The reindeer song was recorded by Gene Autry at the urging of Autry’s wife. This simple children’s song sold two million copies that year, going on to become one of the best-selling songs*** of all time, second only to Bing Crosby's "White Christmas." Since then, the story has been translated into 25 languages and made into a television movie which has charmed audiences every year since its beginning. In 1964, Rudolph made his first television appearance on NBC, when Rankin/Bass produced the stop-motion animated TV special of Rudolph the Red-Nosed Reindeer. This version had been re-broadcast many times over the years, even after it was finally released on Video and DVD. CBS now airs it each year, making it the longest running TV special ever. I bet if you have children or grandchildren you have a copy of this show in your collection. If you don’t, you can bet you’ll be seeing it on TV this season.
It is narrated by Sam the Snowman, voiced by Burl Ives, who tells Rudolph’s sometimes sad and sometimes wild ride to fame. Children as young as a year old can recognize the Red-Nosed Reindeer as well as they identify with Santa Clause. Rudolph toys, ornaments, books, tapes, DVD’s and videos are always under the tree or in a stocking in most homes across America.
Learning the words to Rudolph is also something you learned at a very young age, but for those who may have forgotten the song, I will include it in my story:

You know Dasher and Dancer and Prancer and Vixen,
Comet and Cupid and Donner and Blitzen.
But do you recall,
The most famous reindeer of all?

Rudolph the Red-Nosed Reindeer,
Had a very shiny nose.
And if you ever saw it,
You would even say it glows.

All of the other reindeer,
Used to laugh and call him names.
They never let poor Rudolph,
Join in any reindeer games.

Then one foggy Christmas Eve,
Santa came to say,
“Rudolph, with your nose so bright,
Won’t you guide my sleigh tonight?”

Then all the reindeer loved him,
As they shouted out with glee:
“Rudolph the Red-Nosed Reindeer,
You’ll go down in history!”

Christmas 1914

World War One, Christmas 1914 the Christmas Truce

A few years ago during the Christmas Season, Mike Harper told me to read the book Silent Night by Stanley Weintraub. I immediately purchased and read it. It is a book definitely worth reading, especially if you enjoy history and World War I information. It is a book that shows how even in the most horrific circumstances the human spirit will emerge. It is especially moving to see how Christians, even while fighting each other, will look deep inside and take time to remember what they believe it is to be human and the right thing to do.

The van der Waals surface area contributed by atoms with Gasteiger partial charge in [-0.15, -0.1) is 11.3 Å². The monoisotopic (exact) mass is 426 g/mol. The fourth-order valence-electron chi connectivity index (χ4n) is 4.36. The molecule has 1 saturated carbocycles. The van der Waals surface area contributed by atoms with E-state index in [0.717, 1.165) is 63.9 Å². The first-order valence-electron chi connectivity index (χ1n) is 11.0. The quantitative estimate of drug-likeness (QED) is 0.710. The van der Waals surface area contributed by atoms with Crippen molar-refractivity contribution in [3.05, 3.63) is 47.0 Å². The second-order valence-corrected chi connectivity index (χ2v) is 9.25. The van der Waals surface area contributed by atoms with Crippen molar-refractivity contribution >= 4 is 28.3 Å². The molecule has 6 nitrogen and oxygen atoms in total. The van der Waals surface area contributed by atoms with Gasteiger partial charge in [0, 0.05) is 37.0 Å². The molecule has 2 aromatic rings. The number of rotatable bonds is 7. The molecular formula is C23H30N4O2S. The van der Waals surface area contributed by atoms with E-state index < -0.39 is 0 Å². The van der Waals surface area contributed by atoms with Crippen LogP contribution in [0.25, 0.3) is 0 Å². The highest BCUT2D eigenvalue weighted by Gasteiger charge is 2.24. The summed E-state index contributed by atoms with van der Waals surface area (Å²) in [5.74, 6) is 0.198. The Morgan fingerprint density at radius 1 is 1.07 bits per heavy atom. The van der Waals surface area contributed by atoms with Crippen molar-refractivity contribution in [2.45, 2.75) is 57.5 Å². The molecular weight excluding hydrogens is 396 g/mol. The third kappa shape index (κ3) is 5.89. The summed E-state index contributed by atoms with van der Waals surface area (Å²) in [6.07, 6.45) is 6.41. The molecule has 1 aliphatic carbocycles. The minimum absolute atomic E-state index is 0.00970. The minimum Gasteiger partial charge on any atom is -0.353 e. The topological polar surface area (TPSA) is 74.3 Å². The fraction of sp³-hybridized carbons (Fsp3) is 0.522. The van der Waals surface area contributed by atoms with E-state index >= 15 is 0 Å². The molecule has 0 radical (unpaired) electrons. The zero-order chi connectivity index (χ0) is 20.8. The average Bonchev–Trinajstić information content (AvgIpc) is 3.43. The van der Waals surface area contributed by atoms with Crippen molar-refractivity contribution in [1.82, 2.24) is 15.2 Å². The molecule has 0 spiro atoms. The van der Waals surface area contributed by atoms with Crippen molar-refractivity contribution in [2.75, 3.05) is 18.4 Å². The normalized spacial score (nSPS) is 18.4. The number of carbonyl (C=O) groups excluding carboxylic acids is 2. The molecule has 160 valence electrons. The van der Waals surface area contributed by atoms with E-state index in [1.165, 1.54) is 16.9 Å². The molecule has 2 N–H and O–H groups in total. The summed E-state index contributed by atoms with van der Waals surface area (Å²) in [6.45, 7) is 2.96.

One of the saddest wars ever fought, World War I, saw the destruction of human beings in mass numbers. When it was over, no one knew why it was ever fought. It caused more than 11 million deaths and brought about the end of four empires. Although the popular memory of World War One is normally one of horrific casualties and wasted life, the conflict does have tales of comradeship and peace. One of the most remarkable, and heavily mythologized, events concerns the “Christmas Truce of 1914,” in which the soldiers of the Western Front laid down their arms on Christmas day and met in “No Man’s Land,” a 500-mile stretch across Belgium.
Deep in war-torn Belgium, the Belgian, British, English, French and German soldiers had carved deep trenches for hundreds of miles. During the weeks proceeding December 24, 1914, both sides had suffered close to one million casualties over just a small, 12-mile stretch. The constant slaughter was so fierce that the dead bodies lay across the field, stretching from the Allied lines all the way to the German lines, and neither side was able to bury its dead.
There are many accounts of the Christmas Truce, which at first was just believed to have taken place between the Belgian, English and German soldiers along this particular 12-mile stretch. Later, it was learned that similar scenes had taken place for hundreds of miles in Belgium on that long-ago Christmas day. One account is that, even during Christmas Eve, the fighting continued all day. Then, at midnight, during the silence of that cold, moonlit night, a church bell in a town not far away began to ring out, heralding the arrival of Christmas day. Suddenly, lights began to appear all along the German trench lines. The English assumed that the Germans were preparing a nighttime attack. The bugles rang out, sounding the alarm, and the English soldiers grabbed their weapons and rushed to the edge of the trenches. “Please God, not today as well,” an English soldier was overheard saying. A still hush fell over the battlefield, when out of the cold night air, the English heard a most beautiful voice coming form the German lines singing a familiar song in German language. The song was soon recognized as “Silent Night, Holy Night.” When the German soldier finished the first verse, one brave English soldier stood and began singing the second. One by one, men rose up from the frozen entrenchments and began to join in, until almost every soldier, German and English, were singing. The lights, they soon learned, were the Germans taking branches and making small Christmas trees, sticking them in the snow-covered trench walls. The words, “No shoot to-night, Jock! Sing to-night,” were repeated many times.